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In Trump’s America Not Even Terrorists Attacks Unite Us

Ten pipe-bombs and counting have been mailed to current and former high-ranking government officials, including two former-presidents, a former-vice president and a current member of congress. They were also mailed to two US citizens and a news organization. These attempted terrorist attacks against our country, however, have not served to unite Americans as past attacks have. Why is that?

Maybe it’s because the attacks failed to reach their targets.

Maybe it’s because they didn’t kill or maim the postal workers and law enforcement officers who handled the explosives.

Maybe it’s because many are OK with the people who were targeted. Though, I refuse to believe we’re that far removed from decency.

The real reason why Trump’s followers are unwilling to take these attacks against America seriously is because it would require them to own up to Trump’s role in causing them and his inability to be the kind of leader who can comfort and unite.

The targets, people Trump has accused of trying to destroy the country or do harm to his supporters, essentially amounts to an enemies list for the president, regardless of the motivation of the bomber. To place these attacks in the proper framing would require his followers to acknowledge what is obvious: someone was listening to the hate Trump’s been spewing from the campaign trail and from behind the presidential seal. This includes him explicitly calling on his supporters to commit acts of violence, demonizing the targeted people, spreading inflammatory conspiracy theories and calling the press, and especially CNN, the “enemy of the people.” Though it should be noted he did call for unity for almost an entire day before going back to attacking the press.

While I get that the reason his supporters overlook the un-presidential and un-American things Trump says is because they view it as harmless fun, they should now be able to see that’s not true.(Their idea of joking, by the way, is the same reason there are no funny conservative comedians.) It turns out denouncing your critics as enemies, stoking fear, pitting Americans against each other and constantly spreading lies just might have the predictable consequences everyone outside Trump-world foresaw.

Owning up to that, however, takes away some of the fun of “owning libs.” It’s kind of like how realizing big hits in football cause brain damage has caused them to no longer be included in highlight reels. If the Entertainer-in-Chief’s fans actually have to start thinking about the consequences of his unmeasured, untethered and unrestrained comments, they might have to come back to the reality that words matter.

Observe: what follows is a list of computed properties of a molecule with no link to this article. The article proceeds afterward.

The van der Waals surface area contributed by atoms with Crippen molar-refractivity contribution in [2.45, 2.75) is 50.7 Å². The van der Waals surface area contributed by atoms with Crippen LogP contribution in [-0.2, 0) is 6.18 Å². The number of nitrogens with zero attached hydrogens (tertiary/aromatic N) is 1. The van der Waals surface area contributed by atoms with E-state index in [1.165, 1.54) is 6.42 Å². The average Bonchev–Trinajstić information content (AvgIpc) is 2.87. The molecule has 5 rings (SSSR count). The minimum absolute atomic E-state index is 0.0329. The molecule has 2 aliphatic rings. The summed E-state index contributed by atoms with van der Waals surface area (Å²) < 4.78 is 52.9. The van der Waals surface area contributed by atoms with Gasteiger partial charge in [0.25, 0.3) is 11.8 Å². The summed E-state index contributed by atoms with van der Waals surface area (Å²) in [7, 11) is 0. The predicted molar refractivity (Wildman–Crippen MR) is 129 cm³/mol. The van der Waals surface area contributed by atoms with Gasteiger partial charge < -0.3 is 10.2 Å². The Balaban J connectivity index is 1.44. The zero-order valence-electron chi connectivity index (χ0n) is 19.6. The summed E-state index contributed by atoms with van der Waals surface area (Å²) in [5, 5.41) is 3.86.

They don’t want to do this, so instead we see many retreating to the last resort of people who cannot deal with reality. In the face of the mere possibility that these bombs where inspired by Trump and might have been made by people who are not foreign and brown, they have now begun to peddle the idea that the bombs aren’t real, or that Liberals are bombing themselves. “Fake News –Fake Bombs” read a sign held by one Trump supporter. “Lock her up,” yelled a crowd at a rally he held the same day someone tried to kill Hillary Clinton and the same day it was revealed our security experts are worried about his usage of an unsecured phone. The Dems are behind it bellowed Rush Limbaugh and other conservative blowhards.

Acknowledging reality has become so painful for these people that they’ve fully detached themselves from it. This leaves people on the outside of the bubble asking once again, “Even after the blatant lies, even after the child separation, even after siding with Nazis, even after the unprecedented levels of corruption, what will it take for his supporters to see what’s really going on?” Once again we are left with the same answer, “More.”

Brian M. Williams
Brian is the author of the recently published travel memoir "Stranger in a Stranger Land: My Six Years in Korea." (Click this profile for more information.) He's also a law school grad with Southern charm and Virginia roots. He recently returned to America after nearly seven years traveling and working abroad. He loves dive bars, international travel and foreign accents. He's particularly good at small talk and was the first person to notice there's no "I" in "team."

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